By Ted Sares:
One thing I learned from the ’88 Olympics: It’s not a question of if they can screw you over; it’s a question of if they will. It’s not the gold medal they took away from me. The medal doesn’t mean anything. It’s that they said I lost. That experience is well and alive in my mind.
–Roy Jones Jr
It would bother me to lose a title, but business is business and I want the biggest fights and the most money
The highly anticipated Joe Calzaghe vs. Roy Jones fight has been rescheduled for Saturday, November 8, 2008 at the Mecca of Boxing, Madison Square Garden in New York City.
Joe Calzaghe (the WBC/WBO super middleweight champion with a 45-0 record) “plans” to fight one more time. He seeks to cash out on a mega purse against Roy Jones Jr. (52-4, 38 KOs). Some say he could fight better opposition like middleweight champion Kelly Pavlik, light heavyweight champion Chad Dawson, super middleweight champion Lucian Bute, or even cruiserweight champion David Haye at a catch weight. I don’t buy that; I think Jones represents a dangerous and high-profile opponent who will put fans in the seats and make for a profitable PPV event.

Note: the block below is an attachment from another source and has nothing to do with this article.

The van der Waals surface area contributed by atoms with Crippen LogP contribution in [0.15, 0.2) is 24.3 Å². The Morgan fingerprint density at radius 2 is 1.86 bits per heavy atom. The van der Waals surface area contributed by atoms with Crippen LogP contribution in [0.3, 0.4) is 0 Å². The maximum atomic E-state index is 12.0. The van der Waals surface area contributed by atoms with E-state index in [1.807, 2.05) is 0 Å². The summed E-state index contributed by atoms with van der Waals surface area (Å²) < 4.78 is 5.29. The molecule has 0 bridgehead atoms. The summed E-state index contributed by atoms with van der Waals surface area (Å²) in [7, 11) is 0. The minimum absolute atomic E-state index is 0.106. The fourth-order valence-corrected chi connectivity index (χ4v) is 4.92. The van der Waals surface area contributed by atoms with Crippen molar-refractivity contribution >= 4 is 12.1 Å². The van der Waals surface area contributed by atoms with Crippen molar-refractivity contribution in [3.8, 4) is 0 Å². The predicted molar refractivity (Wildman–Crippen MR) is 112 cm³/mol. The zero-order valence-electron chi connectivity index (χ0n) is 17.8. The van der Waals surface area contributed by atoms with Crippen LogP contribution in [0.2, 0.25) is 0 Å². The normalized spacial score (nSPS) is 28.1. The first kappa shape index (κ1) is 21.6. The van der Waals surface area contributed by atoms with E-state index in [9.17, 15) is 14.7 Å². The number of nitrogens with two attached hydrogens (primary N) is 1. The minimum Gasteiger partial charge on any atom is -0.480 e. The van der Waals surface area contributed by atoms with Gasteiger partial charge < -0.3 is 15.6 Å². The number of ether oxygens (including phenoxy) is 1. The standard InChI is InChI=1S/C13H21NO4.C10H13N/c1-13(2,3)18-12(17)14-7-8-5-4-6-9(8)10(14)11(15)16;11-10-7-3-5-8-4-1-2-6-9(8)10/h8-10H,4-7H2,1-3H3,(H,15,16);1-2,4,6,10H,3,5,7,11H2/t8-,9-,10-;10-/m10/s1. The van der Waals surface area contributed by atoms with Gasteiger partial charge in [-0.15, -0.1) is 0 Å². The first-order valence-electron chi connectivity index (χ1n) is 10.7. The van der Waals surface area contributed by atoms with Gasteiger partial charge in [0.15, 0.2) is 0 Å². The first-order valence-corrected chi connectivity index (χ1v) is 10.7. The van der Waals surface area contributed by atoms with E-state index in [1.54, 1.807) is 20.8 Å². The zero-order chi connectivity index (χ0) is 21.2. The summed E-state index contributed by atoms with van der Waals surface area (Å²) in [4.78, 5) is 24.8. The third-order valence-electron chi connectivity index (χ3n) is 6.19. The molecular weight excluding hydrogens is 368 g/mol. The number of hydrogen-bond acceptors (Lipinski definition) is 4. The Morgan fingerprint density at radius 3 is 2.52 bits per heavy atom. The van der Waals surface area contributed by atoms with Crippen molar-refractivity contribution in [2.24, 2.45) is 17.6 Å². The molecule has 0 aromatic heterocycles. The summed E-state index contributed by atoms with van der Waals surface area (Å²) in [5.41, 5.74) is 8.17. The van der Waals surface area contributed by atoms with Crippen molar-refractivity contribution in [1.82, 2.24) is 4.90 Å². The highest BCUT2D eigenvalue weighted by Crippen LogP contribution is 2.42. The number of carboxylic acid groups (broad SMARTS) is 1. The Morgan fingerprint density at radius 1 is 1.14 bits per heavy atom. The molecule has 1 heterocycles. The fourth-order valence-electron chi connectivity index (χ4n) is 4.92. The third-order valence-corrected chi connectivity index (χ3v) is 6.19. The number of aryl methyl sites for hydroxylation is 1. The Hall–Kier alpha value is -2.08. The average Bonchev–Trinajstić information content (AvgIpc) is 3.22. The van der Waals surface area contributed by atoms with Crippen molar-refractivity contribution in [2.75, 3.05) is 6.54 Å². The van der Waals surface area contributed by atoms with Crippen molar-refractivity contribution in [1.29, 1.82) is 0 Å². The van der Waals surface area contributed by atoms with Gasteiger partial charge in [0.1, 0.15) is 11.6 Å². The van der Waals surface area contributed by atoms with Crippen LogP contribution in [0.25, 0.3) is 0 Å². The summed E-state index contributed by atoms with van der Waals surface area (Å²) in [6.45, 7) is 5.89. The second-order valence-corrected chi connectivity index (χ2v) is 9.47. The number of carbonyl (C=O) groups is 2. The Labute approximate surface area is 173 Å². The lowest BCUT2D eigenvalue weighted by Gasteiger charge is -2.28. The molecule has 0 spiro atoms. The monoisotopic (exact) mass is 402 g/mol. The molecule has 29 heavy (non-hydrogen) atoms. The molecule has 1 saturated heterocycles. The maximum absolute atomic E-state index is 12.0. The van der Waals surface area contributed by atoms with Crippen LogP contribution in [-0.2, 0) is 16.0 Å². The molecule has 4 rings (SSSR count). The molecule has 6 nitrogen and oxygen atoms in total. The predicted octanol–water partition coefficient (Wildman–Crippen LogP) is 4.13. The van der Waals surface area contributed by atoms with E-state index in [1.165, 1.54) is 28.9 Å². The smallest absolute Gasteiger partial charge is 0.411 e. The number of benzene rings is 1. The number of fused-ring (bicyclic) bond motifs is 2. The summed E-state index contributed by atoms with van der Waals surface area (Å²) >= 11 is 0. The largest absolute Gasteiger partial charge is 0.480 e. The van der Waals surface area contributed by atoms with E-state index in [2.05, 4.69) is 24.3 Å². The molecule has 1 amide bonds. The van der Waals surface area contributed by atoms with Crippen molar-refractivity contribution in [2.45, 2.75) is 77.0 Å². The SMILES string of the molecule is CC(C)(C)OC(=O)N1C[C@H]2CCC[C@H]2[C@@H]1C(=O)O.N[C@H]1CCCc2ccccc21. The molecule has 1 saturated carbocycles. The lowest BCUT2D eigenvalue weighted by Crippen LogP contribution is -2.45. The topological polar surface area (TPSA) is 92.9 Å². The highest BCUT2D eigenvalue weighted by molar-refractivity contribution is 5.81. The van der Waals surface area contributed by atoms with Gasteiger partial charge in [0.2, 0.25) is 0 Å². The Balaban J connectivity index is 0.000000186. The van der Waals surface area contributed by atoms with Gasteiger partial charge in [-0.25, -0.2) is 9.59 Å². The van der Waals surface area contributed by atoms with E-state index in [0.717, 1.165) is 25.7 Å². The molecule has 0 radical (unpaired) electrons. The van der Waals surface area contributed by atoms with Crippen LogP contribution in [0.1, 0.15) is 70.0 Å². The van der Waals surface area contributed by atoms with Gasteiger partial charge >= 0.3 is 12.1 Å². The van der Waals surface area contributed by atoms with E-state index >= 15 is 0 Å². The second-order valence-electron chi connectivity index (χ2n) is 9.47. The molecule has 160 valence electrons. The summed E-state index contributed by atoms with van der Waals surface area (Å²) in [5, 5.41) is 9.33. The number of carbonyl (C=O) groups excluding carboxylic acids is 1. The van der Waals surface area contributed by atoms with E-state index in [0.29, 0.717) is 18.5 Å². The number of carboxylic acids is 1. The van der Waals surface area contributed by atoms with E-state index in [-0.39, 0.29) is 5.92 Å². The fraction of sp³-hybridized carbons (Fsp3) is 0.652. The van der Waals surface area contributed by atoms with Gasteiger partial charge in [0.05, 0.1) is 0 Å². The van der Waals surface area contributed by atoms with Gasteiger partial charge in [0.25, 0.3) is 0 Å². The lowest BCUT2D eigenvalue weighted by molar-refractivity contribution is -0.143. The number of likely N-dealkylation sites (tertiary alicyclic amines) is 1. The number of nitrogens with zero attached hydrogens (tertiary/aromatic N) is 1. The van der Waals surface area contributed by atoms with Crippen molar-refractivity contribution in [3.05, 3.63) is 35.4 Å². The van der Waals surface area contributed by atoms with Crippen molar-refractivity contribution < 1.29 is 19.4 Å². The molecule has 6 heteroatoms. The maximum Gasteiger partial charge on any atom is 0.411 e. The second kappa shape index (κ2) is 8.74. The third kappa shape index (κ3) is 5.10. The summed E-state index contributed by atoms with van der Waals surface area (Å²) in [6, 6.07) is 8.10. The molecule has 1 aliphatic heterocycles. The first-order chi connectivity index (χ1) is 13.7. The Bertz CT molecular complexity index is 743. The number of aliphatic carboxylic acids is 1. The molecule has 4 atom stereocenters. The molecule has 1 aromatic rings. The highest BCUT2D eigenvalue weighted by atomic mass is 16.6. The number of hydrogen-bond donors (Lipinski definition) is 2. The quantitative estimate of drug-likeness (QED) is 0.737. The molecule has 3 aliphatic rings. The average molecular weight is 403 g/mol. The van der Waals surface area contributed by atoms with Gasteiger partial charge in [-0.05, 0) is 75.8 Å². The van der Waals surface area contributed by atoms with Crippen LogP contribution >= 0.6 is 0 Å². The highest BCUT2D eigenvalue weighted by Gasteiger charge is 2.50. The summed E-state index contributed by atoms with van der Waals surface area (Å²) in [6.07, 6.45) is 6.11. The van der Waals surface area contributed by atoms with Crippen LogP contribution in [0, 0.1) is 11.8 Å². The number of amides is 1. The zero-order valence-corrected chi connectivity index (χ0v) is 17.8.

Past records and level of opposition
Not as relevant here. Too much time has passed for these factors to be decisive,, though one must never overlook the fact that an astounding number of Jones’s opponents have worn a world championship belt around their waste. Still, the greatness of both fighters is well documented and beyond dispute. The key here is whether Roy’s “greatness” has eroded to the point where The Pride of Wales can handle him handily.
I do see the weight factor slightly favoring Jones who has fought at 175 and near 170 many times in his legendary career. However, another aspect of weight may be the nub of this analysis
Weight As the Wild Card
When assessing today’s Roy Jones Jr, often overlooked is the debacle around his yo-yo type weight gain and loss after the John Ruiz fight and his terrible subsequent showings against Antonio Tarver (thrice) and Glen Johnson. I have always attributed these showings to those weight variations and will never, ever forget the drained, gaunt, hallow looking Jones who entered the ring against Tarver in their first fight which Jones barely won. For Ruiz, Roy was somewhere between 193-200 and it was all muscle. For Tarver, he was between 17-20 pounds lighter and he looked horrible. The way Chris Byrd looked against Shaun George in August simply affirmed my feelings as Byrd had the exact drained look after having lost 37 pounds in some seven months.
Jones now has fought once in each of the last three years and has improved each time out. More importantly, his body seems to have found itself at its normal and proper poundage.
Prince Badi Ajamu (2006)
After a shaky first round, Jones looked very good against Prince Badi Ajamu in July 2006, using a great body attack to beat The Prince going away for something called the WBO NABO light heavyweight title. Interestingly, the Prince, who until then has never really been in a bad fight, stopped Craig Cummings, 53-6-1, a few months later.
Anthony “The Tyger” Hanshaw (2007)